Archaeologists discover earliest British gun flints on Clan island off coast of Scotland

By Culture24 Reporter | 08 December 2015

Archaeologists scale cliffs to challenge view of clan island as being "on edge of the world"

A photo of the steep cliff of a coastal island under a blue sky
A Northern Lewis outpost occupyied a far more prominent position in the medieval Gaelic world than previously thought, say archaeologists© University of Glasgow
Archaeologists have revealed the results of a 15-year archaeological investigation into a tiny Scottish island, including the discovery of the earliest gun flints discovered in Britain, representing the first evidence of armed skirmishes on a Clan stronghold in the Hebrides.

A close-up photo of a small brown jagged archaeological flint
Gun flints were found on the Clan stronghold© University of Glasgow
Surrounded by sheer cliffs, the island of Dùn Èistean is separated from Ness, at the northern tip of the Isle of Lewis, by a 15-metre wide gap. It was once the stronghold of the powerful Clan Morrison family which emerged during the 16th and 17th centuries, and experts say pottery and coins suggest it had contact with maritime trade routes rather than being an isolated landscape.

A close-up photo of a small light brown jagged archaeological flint
The Clan Morrison Society in North America supported the project© University of Glasgow
Although the early years of the project posed “challenging” and “unique” logistical problems for the teams, the completion of a steel footbridge, commissioned by the global Clan Morrison Society in 2002, allowed easier access to Dùn Èistean.

A photo of an archaeologist dangling from a cliff on a rope
Archaeologists scaled sheer cliffs to carry out their research© University of Glasgow
Rachel Barrowman, of the University of Glasgow, says its inhabitants might have played an important role in policing passing sea traffic from a highly visible location, inviting repeated interaction with the wider world. A large assemblage of gun flints was also manufactured on the island.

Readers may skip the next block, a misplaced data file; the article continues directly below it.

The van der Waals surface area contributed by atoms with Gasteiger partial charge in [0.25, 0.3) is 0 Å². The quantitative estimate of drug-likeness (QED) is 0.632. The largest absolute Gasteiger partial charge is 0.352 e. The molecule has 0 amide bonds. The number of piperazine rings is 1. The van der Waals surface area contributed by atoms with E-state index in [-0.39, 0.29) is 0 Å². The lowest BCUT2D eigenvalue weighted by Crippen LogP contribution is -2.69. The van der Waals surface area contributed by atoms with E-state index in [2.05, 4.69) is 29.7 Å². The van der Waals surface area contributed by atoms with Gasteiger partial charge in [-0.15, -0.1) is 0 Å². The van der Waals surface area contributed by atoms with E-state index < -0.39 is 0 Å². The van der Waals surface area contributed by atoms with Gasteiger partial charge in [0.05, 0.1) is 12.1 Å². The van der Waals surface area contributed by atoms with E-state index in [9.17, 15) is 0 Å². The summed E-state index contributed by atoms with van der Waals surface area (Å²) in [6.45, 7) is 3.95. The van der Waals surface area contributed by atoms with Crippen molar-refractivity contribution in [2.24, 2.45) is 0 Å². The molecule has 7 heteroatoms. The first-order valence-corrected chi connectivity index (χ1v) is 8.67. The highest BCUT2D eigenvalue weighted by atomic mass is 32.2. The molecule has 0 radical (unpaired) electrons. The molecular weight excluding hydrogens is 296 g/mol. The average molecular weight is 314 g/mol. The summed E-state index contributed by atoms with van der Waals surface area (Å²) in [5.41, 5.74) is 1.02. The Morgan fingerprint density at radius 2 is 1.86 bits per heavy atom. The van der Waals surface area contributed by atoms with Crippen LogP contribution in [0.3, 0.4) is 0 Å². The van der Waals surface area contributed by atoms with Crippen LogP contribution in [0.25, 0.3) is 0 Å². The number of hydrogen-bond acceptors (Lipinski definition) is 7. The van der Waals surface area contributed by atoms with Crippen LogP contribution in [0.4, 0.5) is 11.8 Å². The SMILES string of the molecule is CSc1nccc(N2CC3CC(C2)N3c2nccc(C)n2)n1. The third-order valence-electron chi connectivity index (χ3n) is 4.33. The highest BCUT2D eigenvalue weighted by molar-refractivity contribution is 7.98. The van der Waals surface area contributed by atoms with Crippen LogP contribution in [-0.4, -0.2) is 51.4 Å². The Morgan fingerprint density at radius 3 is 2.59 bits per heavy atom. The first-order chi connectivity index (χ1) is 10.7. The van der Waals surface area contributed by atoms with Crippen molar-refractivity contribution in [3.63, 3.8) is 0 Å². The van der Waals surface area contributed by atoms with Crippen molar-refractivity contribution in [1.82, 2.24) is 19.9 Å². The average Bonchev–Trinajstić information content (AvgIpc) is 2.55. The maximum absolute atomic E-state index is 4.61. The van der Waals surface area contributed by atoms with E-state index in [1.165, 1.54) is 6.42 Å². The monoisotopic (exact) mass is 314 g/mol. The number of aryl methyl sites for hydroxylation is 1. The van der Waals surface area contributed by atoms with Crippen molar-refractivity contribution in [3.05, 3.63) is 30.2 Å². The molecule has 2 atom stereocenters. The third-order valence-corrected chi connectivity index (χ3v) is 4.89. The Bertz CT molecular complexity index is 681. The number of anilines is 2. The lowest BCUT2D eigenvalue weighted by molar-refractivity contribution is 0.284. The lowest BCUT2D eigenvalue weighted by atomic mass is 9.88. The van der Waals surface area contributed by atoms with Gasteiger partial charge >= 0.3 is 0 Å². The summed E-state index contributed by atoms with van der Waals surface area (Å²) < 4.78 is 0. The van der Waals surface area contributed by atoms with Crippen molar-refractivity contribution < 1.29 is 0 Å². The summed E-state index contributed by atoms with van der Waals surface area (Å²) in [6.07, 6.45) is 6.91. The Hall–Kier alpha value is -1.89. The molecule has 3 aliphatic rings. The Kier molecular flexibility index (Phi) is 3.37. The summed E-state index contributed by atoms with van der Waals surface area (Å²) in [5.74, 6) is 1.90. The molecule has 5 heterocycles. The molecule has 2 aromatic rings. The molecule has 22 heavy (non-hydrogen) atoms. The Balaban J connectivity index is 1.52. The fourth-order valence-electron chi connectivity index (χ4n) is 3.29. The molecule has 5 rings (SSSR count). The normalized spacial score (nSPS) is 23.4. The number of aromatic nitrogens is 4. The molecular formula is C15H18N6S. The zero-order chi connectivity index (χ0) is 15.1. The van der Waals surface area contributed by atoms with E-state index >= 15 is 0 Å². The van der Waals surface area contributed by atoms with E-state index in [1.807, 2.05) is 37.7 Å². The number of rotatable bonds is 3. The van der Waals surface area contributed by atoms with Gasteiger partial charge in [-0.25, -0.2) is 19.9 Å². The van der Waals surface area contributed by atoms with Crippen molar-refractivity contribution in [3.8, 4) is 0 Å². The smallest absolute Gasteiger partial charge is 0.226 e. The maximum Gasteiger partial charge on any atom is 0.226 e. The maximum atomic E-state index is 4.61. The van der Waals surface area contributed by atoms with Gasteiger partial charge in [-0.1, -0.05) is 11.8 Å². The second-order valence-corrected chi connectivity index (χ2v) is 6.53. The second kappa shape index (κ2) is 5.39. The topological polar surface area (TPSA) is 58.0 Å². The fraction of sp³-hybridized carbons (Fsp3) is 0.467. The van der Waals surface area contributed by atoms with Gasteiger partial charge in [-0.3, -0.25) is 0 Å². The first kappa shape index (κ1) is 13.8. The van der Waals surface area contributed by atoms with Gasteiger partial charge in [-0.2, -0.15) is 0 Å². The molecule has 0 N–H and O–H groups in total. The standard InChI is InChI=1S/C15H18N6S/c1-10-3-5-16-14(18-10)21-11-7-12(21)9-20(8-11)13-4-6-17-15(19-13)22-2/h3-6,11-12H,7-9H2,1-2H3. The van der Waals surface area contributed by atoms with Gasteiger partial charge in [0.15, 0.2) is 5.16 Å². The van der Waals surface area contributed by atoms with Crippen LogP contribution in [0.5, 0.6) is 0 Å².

A photo of a rocky island under a blue sky
The small, tidal, cliff-bound island is 15 metres from Ness© University of Glasgow
“We began this project with the aim of illuminating a period of history in Lewis and Harris that is not well-documented and subject to little archaeological research,” she says.

A photo of an ancient circular gold coin
This coin dates from the reign of Queen Elizabeth I© University of Glasgow
“It has taken many years and a huge amount of dedication from a number of people to get to this stage.

A photo of a series of small light brown archaeological flints
© University of Glasgow
“Through the combination of archaeological survey and excavation, together with detailed historical research, we have been able to tell the story of the development and use of the stronghold and gain an insight into its participation in the wider Gaelic world in the 1500s and early 1600s.”

The Ness Historical Society, Historic Environment Scotland and the Heritage Lottery Fund are among the key backers of the research.

  • Two books on the project, Dùn Èistean, Ness: The Excavation of a Clan Stronghold and The Archaeology of Ness, are available to buy at

What do you think? Leave a comment below.

Three places to discovery the archaeology of Scotland in

Castle Campbell and Garden, Clackmannan
Formerly known as the ‘Castle of Gloom’, this castle is beautifully sited. The oldest part is a well-preserved 15th century tower around which other buildings were constructed, including an unusual loggia.

Cairnpapple Hill, West Lothian
One of the most important prehistoric monuments on the mainland of Scotland, Cairnpapple was used as a burial and ceremonial site from about 3000 to 1400 BC.

Stewartry Museum, Dumfries
Thanks to years of collecting and to the hard work of local metal detectorists The Stewartry Museum holds an amazing collection of archaeology from the local area, on display in the permanent exhibition Close Encounters with Tiny Treasures.
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